Date: November 15, 2006
Author: Jim Webster

The Iron Man returns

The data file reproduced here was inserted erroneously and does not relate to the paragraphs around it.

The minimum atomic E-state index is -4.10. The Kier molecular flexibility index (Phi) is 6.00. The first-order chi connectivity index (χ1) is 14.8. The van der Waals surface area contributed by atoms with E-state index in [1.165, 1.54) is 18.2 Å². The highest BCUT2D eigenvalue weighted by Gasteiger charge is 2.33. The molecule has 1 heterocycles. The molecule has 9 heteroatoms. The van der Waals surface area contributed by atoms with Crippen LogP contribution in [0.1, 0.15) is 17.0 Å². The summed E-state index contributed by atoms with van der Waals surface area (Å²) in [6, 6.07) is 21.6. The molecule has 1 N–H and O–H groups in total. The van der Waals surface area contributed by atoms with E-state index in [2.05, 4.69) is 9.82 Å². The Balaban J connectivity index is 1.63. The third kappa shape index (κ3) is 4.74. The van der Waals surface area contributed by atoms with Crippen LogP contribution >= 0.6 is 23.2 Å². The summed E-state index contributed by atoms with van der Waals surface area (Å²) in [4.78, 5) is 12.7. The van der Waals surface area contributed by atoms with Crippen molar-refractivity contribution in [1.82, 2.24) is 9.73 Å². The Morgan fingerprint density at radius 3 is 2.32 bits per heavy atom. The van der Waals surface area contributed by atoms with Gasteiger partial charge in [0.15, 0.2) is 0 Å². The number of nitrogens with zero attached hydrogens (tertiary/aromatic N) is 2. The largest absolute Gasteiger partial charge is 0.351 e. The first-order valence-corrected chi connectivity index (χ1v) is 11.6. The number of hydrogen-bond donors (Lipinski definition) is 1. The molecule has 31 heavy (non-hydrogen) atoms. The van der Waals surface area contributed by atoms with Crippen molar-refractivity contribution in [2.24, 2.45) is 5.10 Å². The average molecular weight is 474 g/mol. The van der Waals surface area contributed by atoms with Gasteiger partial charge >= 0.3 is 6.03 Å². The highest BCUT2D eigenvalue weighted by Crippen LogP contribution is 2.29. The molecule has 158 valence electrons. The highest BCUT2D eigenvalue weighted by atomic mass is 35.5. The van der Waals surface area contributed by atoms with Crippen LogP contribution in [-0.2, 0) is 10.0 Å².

By Jim Webster It was a half-century ago, but for Bruce Crampton, Australian golf&aposs original &aposIron Man&apos, those memories are as excitingly alive and emotive as though it had all just happened. As he wanders these very fairways this week, what unfolded over those few days will all become even more pointed even more meaningful even more telling. Crampton has returned, as a guest of Golf Australia, to share in the 2006 MFS Australian Open championship celebrations and undoubtedly reminisce about the 1956 championship here at Royal Sydney. His presence, and the accompanying memories, will remind all of us of the immensely impressive figure he was to become. After all, it was this championship which took the talented 20-year-old and launched him onto the world golfing stage, where he stood so proudly among the greatest players of his generation. He went on to win the US Tour&aposs Vardon Trophy, given to the player with the lowest scoring average, in 1973 and 1975. He also was the first foreign-born member of the Tour to win $US1 million in prizemoney. Crampton had 14 career victories on the US Tour between 1961 and 1975 and was runner-up in four of the world&aposs major championships (one US Open, one US Masters and two US PGA Championships). Other victories included the New Zealand PGA Championship, the Far East Open and the Philippines Open. Then on the Champions Tour he won a handful of 20 more tournaments and topped the money-list in 1986. His last victory was the 1997 Cadillac NFL Championship on the Senior Tour. Nowadays, Crampton doesn&apost play golf and won&apost be making an exception here. It&aposs more than seven years since he last swung a club. He and his family live in Annapolis, Maryland, having been encouraged to move there by a good friend who is an Anheuser-Busch distributor and who also took him into his business to run the sign department and accompanying computer-related work. Even in his spare time he cannot be tempted onto the course. He candidly admitted in an exclusive interview for this program that: “I have no desire to play golf and honestly do not miss it. I&aposve climbed that mountain twice, and that&aposs enough. Without all the training and practising I now have time for other things.” But he says what transpired all those years ago, especially here at Royal Sydney, will never be erased. He remembers everything just as it happened in that 1956 Open and was able to recall for us, without notes or a reminder, every detail, so important was it to him. Well, that&aposs not entirely true. Crampton does have a constant reminder in the large picture frame containing eight black-and-white photographs taken the day of his win, including one of the scoreboard detailing his victory total of 289 over the luminous parade of Kel Nagle (291), Ossie Pickworth (295) and Norman von Nida (296). To defeat such a trio, at just 20 years of age, says more than anything of Crampton&aposs greatness. That photograph sits right outside his workday office, so whenever headed to or from his office/computer he cannot help but look at it, and remember Crampton takes up the story himself of that week: “I remember Royal Sydney as one of the top A Grade courses in the Sydney area, very exclusive, and an excellent layout. I am aware that the course has undergone lots of changes since I last saw it, so I am anxiously looking forward to being able to walk around it again, and see how much looks familiar.” “I recall the 1st hole being a very short par 4 which could be reached with a good tee shot.” “Following my third-round 78 that year (the championship finished on Saturday with 36 holes being played) I recall sitting on the terrace overlooking the 1st hole and watching Kel (Nagle) only make a par on hole No 1 at the start of his final round and telling myself that if I could birdie it I would only be five shots behind.” “As fate had it, I not only birdied No 1, but No 2 as well.” “I think Kel and I were tied as I came to the 15th hole, which was a downwind par-5, as was No 16. When I failed to birdie either, I was confronted with having to par the last two to tie.” “The 17th was a 220-yard plus par-3, playing right into the southerly which was blowing. I managed to kill&apos a 3-wood and put my tee shot onto the very front corner of the green. The cup was cut towards the back left corner. I can still visualise that putt of some 50 feet or more going into the hole. I then managed to hit a 3-wood and 6-iron about five feet short of the hole on the 72nd green, hole the putt, and win by two shots.” Until this year, the only definitive reminder of his having won the 1956 Australian Open was those photographs hanging near his office. Now he has another. “Australia did not have television in 1956 and I had not obtained a copy of any film clips which might have been available. Yet I remember going to the State Theatre in Market Street the week after my victory to see a Movietone News piece about my win. ” “Well, this year, thanks to the thoughtfulness and generosity of Peter Bleeck (former NSW Golf Association official), I now have a copy of that black-and-white Movietone News clip, which is probably not more than 90 seconds in length, but certainly as significant a piece of memorabilia as I possess.” Just why those reminders are so important is because Crampton says that “whenever I am asked what my biggest victory was, I always say that it was my victory in the 1956 Australian Open.” After all, every sportsman and woman strives to become the national champion of their own country. It not only gave Crampton that distinction, but earned him an invitation to the 1957 Masters Tournament in Augusta, which took him to the US. “Thus, all that followed and it has been quite a ride,” Crampton says “is a direct result of that victory.” Accompanying him on this visit is his older son, Jay, who has not been here since he was a youngster. They&aposve just had three days&apos trout fishing in New Zealand and here they&aposll be seeing family (Crampton&aposs oldest relative here has just turned 101), friends and renewing acquaintances, visiting ancestors&apos resting places and nourishing Jay&aposs passion about Ned Kelly&aposs life. Golf remains part of Crampton&aposs life through Australia&aposs voluminous talent. “It is very gratifying to see the success Australian golfers are having throughout the world. In America, there is much being written and spoken about the Australian contingent and how many good players Australia is producing. Although I do not watch each and every week&aposs telecasts of the tournaments, I do pay attention to the scores. “Now, the four majors are different. I always try to watch the final two rounds and certainly was watching as Geoff Ogilvy made history by winning at Winged Foot.”